I also oppose the merge: a C57BL.6 is very different to a "house mouse" and the info contained in the two articles would be of interest to substantially different readerships. PMN 032207

I don't think it is a good idea either, and since it's obviously not going to reach consensus, I'll go ahead and remove the merge tags. —Celithemis 23:58, 19 April 2007 (UTC)


Something about the ability of the mouse to get into tight places, underneath doors, through holes that look impossible for them to go through, etc. would be relevant. Also, something that talks about what they can gnaw through - IE, how strong their teeth are.

Why the M[edit]

May I ask why is "Mouse" capitalized in this (and various other animal) article's names? I would have thought it would be more logical for them to be lower case, since they aren't a proper noun? Sorry if this is the wrong place to write this, kinda new here... :) Aillema 22:21, 5 May 2007 (UTC)

I was wondering that myself. A quick Google search suggests that sometimes the M is capitalized, and sometimes it isn't elsewhere on the Web, though I wonder if any of the other capitalizations are influenced by the capitalization here on Wikipedia. (talk) 09:41, 16 November 2008 (UTC)
theres a Mouse in the House :0 —Preceding unsigned comment added by (talk) 14:22, 9 March 2009 (UTC)
Article titles are like sentences in that the first word is capitalized whether it's proper or not. The Mysterious El Willstro (talk) 19:18, 14 March 2010 (UTC)
The following discussion is an archived discussion of a requested move. Please do not modify it. Subsequent comments should be made in a new section on the talk page. No further edits should be made to this section.

The result of the move request was: page moved. Anthony Appleyard (talk) 16:22, 8 February 2010 (UTC)

House MouseHouse mouseBwrs (talk) 20:03, 30 January 2010 (UTC)
  • Support per WT:RODENT#Capitalisation: reliable sources mostly use sentence case (for example, [1]). Ucucha 20:16, 30 January 2010 (UTC)
  • Comment: I don't much care either way, but I should note that the reasoning behind the capitalization is that it differentiates the whole name "House Mouse" as a species name. This is exactly the same as if my name was Steven Wall; we use the caps - not not Steven wall - to make sure people know it's my surname. That said, WP:TITLE supports using the most colloquially used name, and even the Encyclopedia of Life doesn't use the caps for mouse. Steven Walling 20:34, 30 January 2010 (UTC)
Ah, but Steven Wall is a human being, not a Human Being, and Mickey Mouse is a house mouse, not a House Mouse. Station1 (talk) 21:55, 30 January 2010 (UTC)
You have a point. :) Steven Walling 09:40, 31 January 2010 (UTC)
The above discussion is preserved as an archive of a requested move. Please do not modify it. Subsequent comments should be made in a new section on this talk page. No further edits should be made to this section.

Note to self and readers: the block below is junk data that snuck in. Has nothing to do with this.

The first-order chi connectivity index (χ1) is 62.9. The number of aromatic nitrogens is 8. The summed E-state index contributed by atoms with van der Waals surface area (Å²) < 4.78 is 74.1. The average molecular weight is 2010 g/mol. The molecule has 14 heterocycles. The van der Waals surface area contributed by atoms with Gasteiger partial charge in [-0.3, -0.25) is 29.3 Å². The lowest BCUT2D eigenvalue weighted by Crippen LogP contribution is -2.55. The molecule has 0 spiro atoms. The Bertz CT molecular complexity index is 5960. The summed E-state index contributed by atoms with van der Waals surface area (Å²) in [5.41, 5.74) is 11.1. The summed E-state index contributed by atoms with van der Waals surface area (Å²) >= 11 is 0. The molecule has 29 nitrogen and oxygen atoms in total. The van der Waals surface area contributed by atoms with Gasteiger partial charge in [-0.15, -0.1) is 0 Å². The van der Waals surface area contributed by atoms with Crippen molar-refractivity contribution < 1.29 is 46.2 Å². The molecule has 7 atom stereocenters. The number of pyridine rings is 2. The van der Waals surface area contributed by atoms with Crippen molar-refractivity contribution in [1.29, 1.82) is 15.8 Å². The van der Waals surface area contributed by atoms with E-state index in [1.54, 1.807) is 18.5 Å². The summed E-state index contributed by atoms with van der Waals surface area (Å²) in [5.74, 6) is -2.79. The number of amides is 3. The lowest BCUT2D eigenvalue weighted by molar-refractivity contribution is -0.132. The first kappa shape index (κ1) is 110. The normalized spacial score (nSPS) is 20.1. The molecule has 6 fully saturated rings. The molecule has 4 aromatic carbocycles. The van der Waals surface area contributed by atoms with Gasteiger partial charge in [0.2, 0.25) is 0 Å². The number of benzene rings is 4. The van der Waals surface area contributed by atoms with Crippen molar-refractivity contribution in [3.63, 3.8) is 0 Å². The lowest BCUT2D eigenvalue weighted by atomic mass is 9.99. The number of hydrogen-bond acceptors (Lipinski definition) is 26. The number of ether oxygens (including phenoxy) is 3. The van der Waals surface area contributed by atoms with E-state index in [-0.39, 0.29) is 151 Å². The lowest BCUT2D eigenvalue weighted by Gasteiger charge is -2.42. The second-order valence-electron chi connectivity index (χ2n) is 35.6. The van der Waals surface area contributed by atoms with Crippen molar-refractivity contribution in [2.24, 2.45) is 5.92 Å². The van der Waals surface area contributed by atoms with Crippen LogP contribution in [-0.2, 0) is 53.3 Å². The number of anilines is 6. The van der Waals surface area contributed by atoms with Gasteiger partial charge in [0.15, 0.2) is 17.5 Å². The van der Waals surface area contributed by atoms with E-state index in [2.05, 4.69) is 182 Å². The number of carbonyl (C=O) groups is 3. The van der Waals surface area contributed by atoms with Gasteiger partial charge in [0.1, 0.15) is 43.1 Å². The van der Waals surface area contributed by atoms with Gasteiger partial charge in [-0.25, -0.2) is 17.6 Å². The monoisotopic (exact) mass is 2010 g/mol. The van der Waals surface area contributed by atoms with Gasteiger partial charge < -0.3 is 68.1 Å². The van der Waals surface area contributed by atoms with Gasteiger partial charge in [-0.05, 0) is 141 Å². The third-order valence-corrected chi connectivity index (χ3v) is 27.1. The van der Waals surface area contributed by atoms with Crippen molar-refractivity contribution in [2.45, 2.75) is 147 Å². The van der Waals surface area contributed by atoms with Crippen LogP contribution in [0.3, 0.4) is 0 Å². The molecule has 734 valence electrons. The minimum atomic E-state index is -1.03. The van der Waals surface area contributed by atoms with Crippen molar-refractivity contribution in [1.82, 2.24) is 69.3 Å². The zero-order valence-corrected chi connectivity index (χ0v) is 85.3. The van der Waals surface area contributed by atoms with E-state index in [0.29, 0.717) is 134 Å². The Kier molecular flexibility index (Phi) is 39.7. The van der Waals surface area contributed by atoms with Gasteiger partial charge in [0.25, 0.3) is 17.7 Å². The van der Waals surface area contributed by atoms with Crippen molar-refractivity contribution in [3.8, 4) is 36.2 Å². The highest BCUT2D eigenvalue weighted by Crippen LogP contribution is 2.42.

how many are born in mice litter? —Preceding unsigned comment added by (talk) 02:38, 9 May 2009 (UTC)

Priorities, people: Subgenus but no Domain?[edit]

What is more redundant than a Subgenus? The Species is very arguably the real Subgenus, as it is always the full Genus and not the Sub- that is the Genus Taxon at the front of a binomial for a Species, or for that matter the trinomial for a Variety/Subspecies, or the quadennomial for an Infraspecies/Race. (Even if these terms aren't regarded as synonymous, I still keep seeing them in various places used one or the other depending what species is being further divided, which is different from one being above the other.) Anyway, I get yelled at for including Domain, which I'm pretty sure was recently elevated to a major rank just like Kingdom and the others below it, and here I see a Subgenus in a Taxobox. The Mysterious El Willstro (talk) 19:31, 14 March 2010 (UTC)

The subgenus here is directly above the taxon discussed, and therefore can be included. Ucucha 23:41, 14 March 2010 (UTC)
Most other Articles that discuss individual Species stop at Genus rank, aside from the Species-level taxon discussed. Given how binomials work, the fact remains that a Subgenus is never needed for reference. The Mysterious El Willstro (talk) 01:37, 15 March 2010 (UTC)
Most genera don't have subgenera. Use of the subgenus here provides additional context (the subgenera of Mus are quite distinctive). Ucucha 01:42, 15 March 2010 (UTC)

wordy gurdy[edit]

instead of:

House mice consume and contaminate food meant for humans, pets, livestock, or other animals. In addition, they often cause considerable damage to structures and property. They can transmit pathogens that cause diseases such as salmonellosis, a form of food poisoning.

how about:

House mice consume and contaminate food, pet food and animal feed. In addition, they often cause considerable agricultural and property damage. They also transmit disease causing pathogens and parasites.

i simply found the original text a bit wordy and redundant. Vinithehat (talk) 05:23, 10 September 2010 (UTC)

Is the picture of a Japanese mouse a rat?[edit]

The photo of what is called a japanese mouse looks more like a rat. Any experts out there? DrChrissy (talk) 15:01, 28 December 2011 (UTC)

Sorry, I meant the video of the Japanese house mouse looks like a rat. DrChrissy (talk) 15:03, 28 December 2011 (UTC)